May 04, 2020 Grow Your Business With Ultraviolet Technology
If you aren’t using UV-C equipment in your customers HVACR systems, you should change that right now. Virtually all HVACR systems are potential candidates for UV-C because of the key benefits it offers, including: (a) destruction of surface and airborne microorganisms; (b) the restoration and preservation of heat transfer and airflow capacities to “as-built” conditions; (c) greatly improved indoor air quality; and (d) reduced maintenance.
And, for a global marketplace (residential, industrial and commercial) expected to reach $116 billion by 2019, contractors are wise to educate themselves on a technology that has been shown to significantly improve airflow and heat-transfer efficiency levels and lower their associated costs.
In a recent article, published by HVACR Business Magazine, Forrest Fencl, president of UV Resources and ASHRAE Fellow, examines the hidden value of ultraviolet-C (UV-C) energy in HVAC applications and the opportunities for contractors to use this technology to grow their business.
For the most part, HVACR contractors control these markets just as they do with other ancillary products shown to be of benefit to their customer base. Just as no one would operate an HVAC system without air filters — the time is coming when no one will operate HVACR systems without UV-C installed.
That said, UV-C technology is often misunderstood and therefore under-utilized by HVAC contractors.
The UV-C wavelength (254nm) was promoted in the mid-1990s primarily to improve indoor air quality by preventing microbial buildup on HVAC cooling coils, air filters, and duct surfaces, and in drain pans. It performed very well.
However, it is generally agreed that as AC/R equipment ages, its ability to remove heat is compromised. This results from the buildup of contaminants on heat exchangers. A fouled coil is not always obvious by appearance alone, especially recently cleaned coils, but if a system no longer handles the load, the coil is likely fouled.
Checking airflow and comparing it to the original design is helpful in this determination. When combined with the air entering and leaving wet bulb temperatures, it shows that dirty coils negatively impact temperature differentials (TD or Δt) across the coil. This often results in higher air leaving wet bulb temperatures and less water being removed from the air. Less airflow and higher space humidity will usually bring about poor IAQ levels and occupant complaints.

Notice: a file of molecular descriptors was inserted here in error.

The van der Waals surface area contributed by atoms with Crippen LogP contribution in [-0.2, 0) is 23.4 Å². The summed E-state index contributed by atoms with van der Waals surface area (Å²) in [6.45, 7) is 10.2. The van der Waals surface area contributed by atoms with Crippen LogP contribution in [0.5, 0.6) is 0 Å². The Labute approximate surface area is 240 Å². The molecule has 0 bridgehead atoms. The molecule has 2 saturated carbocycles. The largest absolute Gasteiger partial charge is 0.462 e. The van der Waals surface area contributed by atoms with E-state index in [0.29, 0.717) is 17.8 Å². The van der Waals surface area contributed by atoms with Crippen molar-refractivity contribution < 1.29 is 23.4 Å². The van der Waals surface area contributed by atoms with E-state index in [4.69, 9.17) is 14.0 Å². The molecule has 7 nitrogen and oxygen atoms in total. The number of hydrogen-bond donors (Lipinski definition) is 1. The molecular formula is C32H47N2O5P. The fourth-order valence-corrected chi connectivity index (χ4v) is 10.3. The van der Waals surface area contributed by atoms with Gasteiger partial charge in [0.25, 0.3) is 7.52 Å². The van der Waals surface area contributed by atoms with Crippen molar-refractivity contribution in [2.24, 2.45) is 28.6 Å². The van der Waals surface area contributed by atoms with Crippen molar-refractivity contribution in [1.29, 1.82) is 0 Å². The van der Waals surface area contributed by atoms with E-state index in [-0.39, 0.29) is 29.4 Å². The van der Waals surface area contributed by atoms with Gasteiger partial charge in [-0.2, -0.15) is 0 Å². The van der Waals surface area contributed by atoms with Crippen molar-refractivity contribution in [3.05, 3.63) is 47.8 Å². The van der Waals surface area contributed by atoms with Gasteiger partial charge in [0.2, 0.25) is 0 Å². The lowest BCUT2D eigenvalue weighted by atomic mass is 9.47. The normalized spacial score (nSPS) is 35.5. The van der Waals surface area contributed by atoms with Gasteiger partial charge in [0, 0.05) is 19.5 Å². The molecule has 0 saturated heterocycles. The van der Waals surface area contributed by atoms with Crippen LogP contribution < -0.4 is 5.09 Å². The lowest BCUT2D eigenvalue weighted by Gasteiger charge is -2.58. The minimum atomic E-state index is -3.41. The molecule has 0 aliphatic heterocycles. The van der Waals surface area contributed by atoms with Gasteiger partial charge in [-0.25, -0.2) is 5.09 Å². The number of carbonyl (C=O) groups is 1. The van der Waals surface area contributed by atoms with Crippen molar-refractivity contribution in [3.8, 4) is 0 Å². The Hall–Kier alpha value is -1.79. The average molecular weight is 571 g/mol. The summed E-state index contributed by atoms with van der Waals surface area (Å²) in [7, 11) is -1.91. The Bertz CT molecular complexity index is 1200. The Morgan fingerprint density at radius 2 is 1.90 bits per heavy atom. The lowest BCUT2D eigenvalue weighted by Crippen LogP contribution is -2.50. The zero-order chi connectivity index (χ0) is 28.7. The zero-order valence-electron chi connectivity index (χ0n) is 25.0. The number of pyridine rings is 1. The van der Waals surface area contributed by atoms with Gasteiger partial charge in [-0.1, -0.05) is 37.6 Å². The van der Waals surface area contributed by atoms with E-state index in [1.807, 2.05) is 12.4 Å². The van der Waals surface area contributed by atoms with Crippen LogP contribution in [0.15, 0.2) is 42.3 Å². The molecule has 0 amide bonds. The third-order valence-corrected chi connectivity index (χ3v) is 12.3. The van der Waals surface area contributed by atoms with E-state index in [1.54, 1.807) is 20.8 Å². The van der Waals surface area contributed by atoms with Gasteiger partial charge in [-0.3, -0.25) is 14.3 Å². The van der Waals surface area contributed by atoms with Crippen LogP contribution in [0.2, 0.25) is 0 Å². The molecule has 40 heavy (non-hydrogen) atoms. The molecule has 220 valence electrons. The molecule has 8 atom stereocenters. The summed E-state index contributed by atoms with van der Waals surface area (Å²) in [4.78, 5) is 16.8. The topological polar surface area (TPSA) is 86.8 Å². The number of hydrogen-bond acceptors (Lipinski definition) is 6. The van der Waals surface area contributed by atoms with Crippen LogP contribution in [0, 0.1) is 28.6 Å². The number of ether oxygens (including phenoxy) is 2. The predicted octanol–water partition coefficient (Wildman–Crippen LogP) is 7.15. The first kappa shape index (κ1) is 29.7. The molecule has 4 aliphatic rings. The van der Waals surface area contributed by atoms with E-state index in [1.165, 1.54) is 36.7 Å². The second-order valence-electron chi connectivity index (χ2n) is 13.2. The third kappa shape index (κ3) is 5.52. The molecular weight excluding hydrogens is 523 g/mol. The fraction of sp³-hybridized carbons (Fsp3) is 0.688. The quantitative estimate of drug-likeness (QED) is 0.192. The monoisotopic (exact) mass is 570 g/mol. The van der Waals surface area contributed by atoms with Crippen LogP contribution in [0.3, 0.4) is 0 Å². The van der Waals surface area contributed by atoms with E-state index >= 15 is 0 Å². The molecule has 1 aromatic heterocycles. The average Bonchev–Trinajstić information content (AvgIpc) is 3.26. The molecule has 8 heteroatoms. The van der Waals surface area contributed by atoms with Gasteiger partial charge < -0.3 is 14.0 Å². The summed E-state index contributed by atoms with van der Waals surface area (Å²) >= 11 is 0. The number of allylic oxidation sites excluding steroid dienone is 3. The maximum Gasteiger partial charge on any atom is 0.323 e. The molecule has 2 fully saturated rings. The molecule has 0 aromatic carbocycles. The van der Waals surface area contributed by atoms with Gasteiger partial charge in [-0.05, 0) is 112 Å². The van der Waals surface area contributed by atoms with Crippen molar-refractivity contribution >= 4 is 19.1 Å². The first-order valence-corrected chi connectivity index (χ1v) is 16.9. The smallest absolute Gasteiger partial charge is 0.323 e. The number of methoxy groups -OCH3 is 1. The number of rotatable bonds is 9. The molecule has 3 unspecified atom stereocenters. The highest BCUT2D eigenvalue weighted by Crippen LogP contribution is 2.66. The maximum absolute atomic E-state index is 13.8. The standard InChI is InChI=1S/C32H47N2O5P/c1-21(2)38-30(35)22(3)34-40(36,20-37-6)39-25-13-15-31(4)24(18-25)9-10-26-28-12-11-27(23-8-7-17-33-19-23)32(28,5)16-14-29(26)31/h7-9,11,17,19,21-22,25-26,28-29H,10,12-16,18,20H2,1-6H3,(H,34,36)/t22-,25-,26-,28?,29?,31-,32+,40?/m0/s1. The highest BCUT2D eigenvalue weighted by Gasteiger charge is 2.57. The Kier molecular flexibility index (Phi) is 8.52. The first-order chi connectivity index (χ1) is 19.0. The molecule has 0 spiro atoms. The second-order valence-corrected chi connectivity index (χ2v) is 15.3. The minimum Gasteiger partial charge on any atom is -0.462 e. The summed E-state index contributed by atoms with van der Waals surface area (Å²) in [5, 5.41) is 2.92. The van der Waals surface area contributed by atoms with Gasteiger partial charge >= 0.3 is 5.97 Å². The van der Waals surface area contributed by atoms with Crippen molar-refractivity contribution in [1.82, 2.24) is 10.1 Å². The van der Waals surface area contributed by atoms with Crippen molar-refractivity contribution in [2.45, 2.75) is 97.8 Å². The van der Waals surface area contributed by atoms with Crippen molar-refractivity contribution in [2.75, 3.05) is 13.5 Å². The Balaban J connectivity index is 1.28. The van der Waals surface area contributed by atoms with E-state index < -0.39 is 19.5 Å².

It has been learned that adding UV-C to existing HVACR systems can reduce energy consumption on average up to 35 percent, while improving airflow and comfort levels.
Fencl emphasizes that UV-C by itself doesn’t save energy; rather, it restores coil and/or airflow performance to its original capacity.
The energy wasted to compensate for lost capacity is returned in the form of lower power consumption, and the potential dollar savings can be significant (ASHRAE).
Users report that UV-C installations are very cost effective. In fact, Fencl points out that most customers see paybacks in less than six months on energy use alone.
When coil cleaning, other reductions in maintenance, occupant complaints and call-backs are factored in, payback times are reduced further. They also report that UV installations cost no more, and sometimes less, than a professionally executed coil cleaning.
Keeping Performance Sustainable
Keeping buildings operating at their most efficient level and sustaining that performance over the life of a building is one of today’s key challenges for HVACR contractors.
Sustainability refers to the efficient use of energy, water and other resources throughout a building’s life-cycle. Sustainable technologies should also:
- Be simple to maintain;
- Conserve HVAC energy;
- Maintain Indoor Air Quality;
- Reduce water-use, chemical-use and their disposal
Part of ASHRAE’s mission is to use today’s technologies to minimize, or eliminate the use of non-green products-chemicals, sustain energy consumption and eliminate wasteful water use. UV-C directly addresses these goals, as noted in ASHRAE handbooks.
The UV-C market is expanding because contractors are finding that it solves many of the issues affecting their customers, whether its capacity problems, maintenance costs or indoor air quality issues.
Fencl calls UV-C a needed and growing market “must have” that builds goodwill and profitable relationships with customers.”
To read the full article at (click on image):